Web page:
Amanda Redman says filming for The Good Karma Hospital helped her cope with death of her mother

Amanda Redman as Dr Lydia Fonseca in The Good Karma Hospital (Chris Burgess / ITV)
Amanda Redman as Dr Lydia Fonseca in The Good Karma Hospital (Chris Burgess / ITV)

AMANDA REDMAN has told how filming The Good Karma Hospital helped her get over the death of her mum.

The medical drama was shot in Sri Lanka, bizarrely where Amanda first got news of her mum Joan’s ill health.

And she says going back brought a comfort and solace on the second anniversary of Joan’s passing.

“I was on holiday out there in 2014 when I got the call saying my mum was gravely ill and had been taken to hospital,” Amanda told iN10.

“In fact, she died from that illness on October 20 that year.

“By the craziest of coincidences, we were filming Good Karma in exactly the same place.

“It was a bit like a cyclical thing and I just felt that coming back again might bring a bit of closure.

“When I had days off from filming I did have time to reflect, but those times could be quite lonely.

“My family weren’t there, I missed my husband and my daughter. But I felt closer to my mother when I was there, which was very strange.

“On the anniversary last October I just sat on my balcony and chatted to her.

“I had been dreading it but I felt OK about it.

“It was easier being there and it being the second anniversary. I suppose time is a healer.”

Amanda Redman (PA)
Amanda Redman (PA)

ITV’s medical drama has been a very welcome winter warmer, with more than five million tuning in on Sunday evenings.

Although shot in Sri Lanka, it’s set in India which is somewhere Amanda feels more than at home, as it’s where Joan was born.

And she says waking up over there was a delight.

“I’m always getting up at four or five in the morning for filming – but it’s usually west London in chilly November,” she laughs.

“It was quite beautiful to get up over there where the dawns were so, so special.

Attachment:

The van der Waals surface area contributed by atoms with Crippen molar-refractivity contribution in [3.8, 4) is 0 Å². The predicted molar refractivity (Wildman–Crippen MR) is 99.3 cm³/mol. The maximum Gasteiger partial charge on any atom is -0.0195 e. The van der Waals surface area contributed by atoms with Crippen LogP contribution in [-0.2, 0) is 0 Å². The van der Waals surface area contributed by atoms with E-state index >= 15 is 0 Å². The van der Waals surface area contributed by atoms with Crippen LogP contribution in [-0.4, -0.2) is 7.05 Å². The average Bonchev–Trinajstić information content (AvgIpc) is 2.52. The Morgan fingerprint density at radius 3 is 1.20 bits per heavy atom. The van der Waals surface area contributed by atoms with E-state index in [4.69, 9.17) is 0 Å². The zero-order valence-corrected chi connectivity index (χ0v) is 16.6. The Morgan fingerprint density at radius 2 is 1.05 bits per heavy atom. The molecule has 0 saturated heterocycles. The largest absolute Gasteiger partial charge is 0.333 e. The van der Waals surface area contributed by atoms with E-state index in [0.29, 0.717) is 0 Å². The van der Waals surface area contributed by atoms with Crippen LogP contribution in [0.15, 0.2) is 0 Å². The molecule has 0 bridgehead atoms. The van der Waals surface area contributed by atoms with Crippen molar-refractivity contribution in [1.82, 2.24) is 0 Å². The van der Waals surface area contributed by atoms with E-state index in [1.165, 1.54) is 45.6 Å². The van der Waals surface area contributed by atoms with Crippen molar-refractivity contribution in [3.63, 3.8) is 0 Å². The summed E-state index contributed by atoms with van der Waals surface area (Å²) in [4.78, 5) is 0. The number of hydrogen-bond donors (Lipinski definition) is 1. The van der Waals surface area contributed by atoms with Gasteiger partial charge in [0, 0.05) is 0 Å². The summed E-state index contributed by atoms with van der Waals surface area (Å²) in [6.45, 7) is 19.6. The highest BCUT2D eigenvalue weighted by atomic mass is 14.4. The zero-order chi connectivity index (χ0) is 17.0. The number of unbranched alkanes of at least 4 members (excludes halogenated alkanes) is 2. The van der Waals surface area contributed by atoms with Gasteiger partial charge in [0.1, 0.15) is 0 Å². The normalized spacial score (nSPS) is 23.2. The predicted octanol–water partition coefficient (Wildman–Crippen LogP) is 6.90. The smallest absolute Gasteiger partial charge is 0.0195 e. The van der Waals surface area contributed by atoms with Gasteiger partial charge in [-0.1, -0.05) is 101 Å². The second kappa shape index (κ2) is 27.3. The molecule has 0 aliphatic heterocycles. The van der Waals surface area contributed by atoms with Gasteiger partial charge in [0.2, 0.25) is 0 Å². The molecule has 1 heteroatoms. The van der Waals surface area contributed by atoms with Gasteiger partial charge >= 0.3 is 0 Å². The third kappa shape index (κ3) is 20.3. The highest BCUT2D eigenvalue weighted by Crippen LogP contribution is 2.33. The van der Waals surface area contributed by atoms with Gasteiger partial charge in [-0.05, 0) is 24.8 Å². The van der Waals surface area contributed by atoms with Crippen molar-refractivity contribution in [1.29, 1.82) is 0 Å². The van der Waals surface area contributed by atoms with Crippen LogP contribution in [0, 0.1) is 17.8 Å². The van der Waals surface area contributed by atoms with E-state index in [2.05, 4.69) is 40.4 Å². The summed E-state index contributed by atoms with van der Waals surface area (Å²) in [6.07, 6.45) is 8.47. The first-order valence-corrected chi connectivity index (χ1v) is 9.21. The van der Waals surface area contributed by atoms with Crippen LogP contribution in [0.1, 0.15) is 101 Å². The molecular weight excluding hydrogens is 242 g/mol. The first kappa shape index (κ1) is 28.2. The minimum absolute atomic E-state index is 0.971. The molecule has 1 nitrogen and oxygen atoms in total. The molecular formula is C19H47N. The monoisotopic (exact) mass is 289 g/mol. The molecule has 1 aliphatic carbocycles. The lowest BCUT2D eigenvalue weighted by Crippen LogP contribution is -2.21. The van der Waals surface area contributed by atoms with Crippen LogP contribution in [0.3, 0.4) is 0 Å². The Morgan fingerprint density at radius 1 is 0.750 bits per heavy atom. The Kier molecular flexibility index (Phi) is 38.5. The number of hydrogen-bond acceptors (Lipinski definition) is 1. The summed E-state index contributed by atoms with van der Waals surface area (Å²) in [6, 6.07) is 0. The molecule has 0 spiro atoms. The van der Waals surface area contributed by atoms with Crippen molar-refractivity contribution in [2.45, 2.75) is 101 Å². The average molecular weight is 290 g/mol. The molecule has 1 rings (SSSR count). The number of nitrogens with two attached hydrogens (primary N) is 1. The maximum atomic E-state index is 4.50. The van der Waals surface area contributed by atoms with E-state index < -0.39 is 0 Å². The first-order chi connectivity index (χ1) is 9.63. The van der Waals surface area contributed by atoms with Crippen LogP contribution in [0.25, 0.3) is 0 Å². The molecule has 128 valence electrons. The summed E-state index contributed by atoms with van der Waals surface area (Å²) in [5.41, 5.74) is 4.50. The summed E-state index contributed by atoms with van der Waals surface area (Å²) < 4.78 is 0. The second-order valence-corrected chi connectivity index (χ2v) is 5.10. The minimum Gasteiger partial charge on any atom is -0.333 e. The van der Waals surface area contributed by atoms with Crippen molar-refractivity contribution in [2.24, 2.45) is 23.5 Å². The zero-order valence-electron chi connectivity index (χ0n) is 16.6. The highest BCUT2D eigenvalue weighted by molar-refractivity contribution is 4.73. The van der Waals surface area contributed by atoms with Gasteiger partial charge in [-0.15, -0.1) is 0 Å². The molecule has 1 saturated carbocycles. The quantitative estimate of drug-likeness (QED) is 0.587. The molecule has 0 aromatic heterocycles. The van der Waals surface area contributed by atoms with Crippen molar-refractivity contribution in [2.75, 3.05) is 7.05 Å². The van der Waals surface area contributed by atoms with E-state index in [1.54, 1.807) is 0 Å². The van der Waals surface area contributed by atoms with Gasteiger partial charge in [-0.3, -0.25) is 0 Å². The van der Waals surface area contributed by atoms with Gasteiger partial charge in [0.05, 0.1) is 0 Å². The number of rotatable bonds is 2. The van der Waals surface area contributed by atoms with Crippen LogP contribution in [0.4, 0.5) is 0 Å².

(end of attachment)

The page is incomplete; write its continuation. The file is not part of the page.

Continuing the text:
“I’m very comfortable with the culture and we’ve travelled all over India and Sri Lanka.

“It’s a stunning part of the world.”

Amanda plays tough, seen-it-all doctor Lydia Fonseca who keeps the hospital running as much through her sheer strength of personality as much as anything else.

It’s just the latest in a lengthy list of commanding yet varied characters Amanda, 59, has portrayed, from Detective Superintendent Sandra Pullman in New Tricks to Alison Braithwaite in At Home With The Braithwaites.

But she has a surprising revelation, considering how we all see her on screen.

“Although I play very strong women, I’m as soft as butter,” she says.

“I’ll cry at the drop of a hat. Books, music, anything. I can be watching an ad on the telly and be in tears. Honestly, I’m very soft.”

The Good Karma Hospital is more than just a rundown medical outpost (Chris Burgess / ITV)
The Good Karma Hospital is more than just a rundown medical outpost (Chris Burgess / ITV)

Viewers would hardly know it from the way Amanda’s doc Lydia tackles medical procedures in the drama, which also stars Neil Morrissey and Downton Abbey favourite Phyllis Logan.

“Oh, I loved getting stuck in,” she says with a hearty laugh. “It was brilliant getting my hands into all those cavities!

“We had the most amazing prosthetics. I had to do a splenectomy, getting into the chest and move around the liver and heart and everything.

“It was great fun.”

Amanda, of course, had more than her fair share of real-life hospital involvement.